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Labor Day Meditation

Labor Day Meditation
Labor Day Meditation

    Today is Labor Day in the United States. A product of the labor movement, Labor Day was established in 1882 (it became a federal holiday in 1894) as a day to celebrate and acknowledge the achievements of American workers — though you’d hardly know it from the drunken barbeques and (non-drunken) white sales that are our preferred means of celebrating the day today. Achievements like the 8-hour workday, child labor laws, paid vacation, health benefits, workplace safety laws, and the right to collectively bargain with employers (who have always collectively managed).

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    In the last few decades, a lot of American labor’s accomplishments have been eroded, some as a result of government deregulation, but possibly more as a consequence of changing market relations, the exportation of most production overseas, and a change in attitude by Americans towards organized labor itself. You’d be hard-pressed today to find an American who works 40 hours; most studies peg the average American work-week at around 55 hours. At the bottom of the economic ladder, many Americans work two jobs to make ends meet; at the top a new crop of “knowledge workers” puts in longer and longer hours to meet the demands of their jobs. Workers at the most attractive companies crow about the amenities — gyms, gourmet cafeterias, video games, dry cleaners, and so on — that make it almost possible for them not to leave work at all.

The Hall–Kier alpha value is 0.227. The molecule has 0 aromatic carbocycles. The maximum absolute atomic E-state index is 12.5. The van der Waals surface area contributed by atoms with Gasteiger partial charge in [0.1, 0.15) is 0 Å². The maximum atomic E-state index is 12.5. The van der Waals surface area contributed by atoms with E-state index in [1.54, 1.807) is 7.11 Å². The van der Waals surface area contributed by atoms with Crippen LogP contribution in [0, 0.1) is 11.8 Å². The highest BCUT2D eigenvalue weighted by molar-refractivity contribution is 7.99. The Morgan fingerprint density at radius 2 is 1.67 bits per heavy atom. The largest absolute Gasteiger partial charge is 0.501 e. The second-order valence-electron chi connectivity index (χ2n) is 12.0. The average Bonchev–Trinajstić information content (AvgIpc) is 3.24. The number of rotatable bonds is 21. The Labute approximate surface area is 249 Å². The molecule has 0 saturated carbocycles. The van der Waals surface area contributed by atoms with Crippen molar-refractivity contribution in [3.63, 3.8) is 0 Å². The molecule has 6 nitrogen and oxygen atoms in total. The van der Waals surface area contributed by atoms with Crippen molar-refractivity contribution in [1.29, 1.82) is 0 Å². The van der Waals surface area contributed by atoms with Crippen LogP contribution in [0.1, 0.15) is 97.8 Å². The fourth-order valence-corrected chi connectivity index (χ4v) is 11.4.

With work hours growing longer and productivity skyrocketing (American productivity has more than doubled in the last two decades) you’d think we’d be living pretty high on the metaphorical hog, but the reality is that American wages have been more or less unchanged for decades, and sit at levels far below those of other “developed” nations. Because of rising housing costs, gas prices, and other expenses, even 6-figure professionals are living paycheck-to-paycheck (if they’re not financing their lifestyles with charge cards and high-interest second mortgages).

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    The upshot is, a lot of Americans (and other folks, though the rest of you have wisely decided to celebrate your labor days in the springtime) are turning every which way, sometimes all at once, tying to keep their heads on straight. The rise over the last couple years of blogs and other websites dedicated to personal productivity, time management, and organization testifies directly to the ever-shrinking gap between the amount of work we have and the number of hours we have to do it in — if we’re not already at negative figures. More and more of our business literature reads like self-help; actually, much of it is self-help, because the biggest challenge facing working people these days are primarily psychological: too much work, too little personal space, too much pressure, too little security, too much going out, not enough coming in.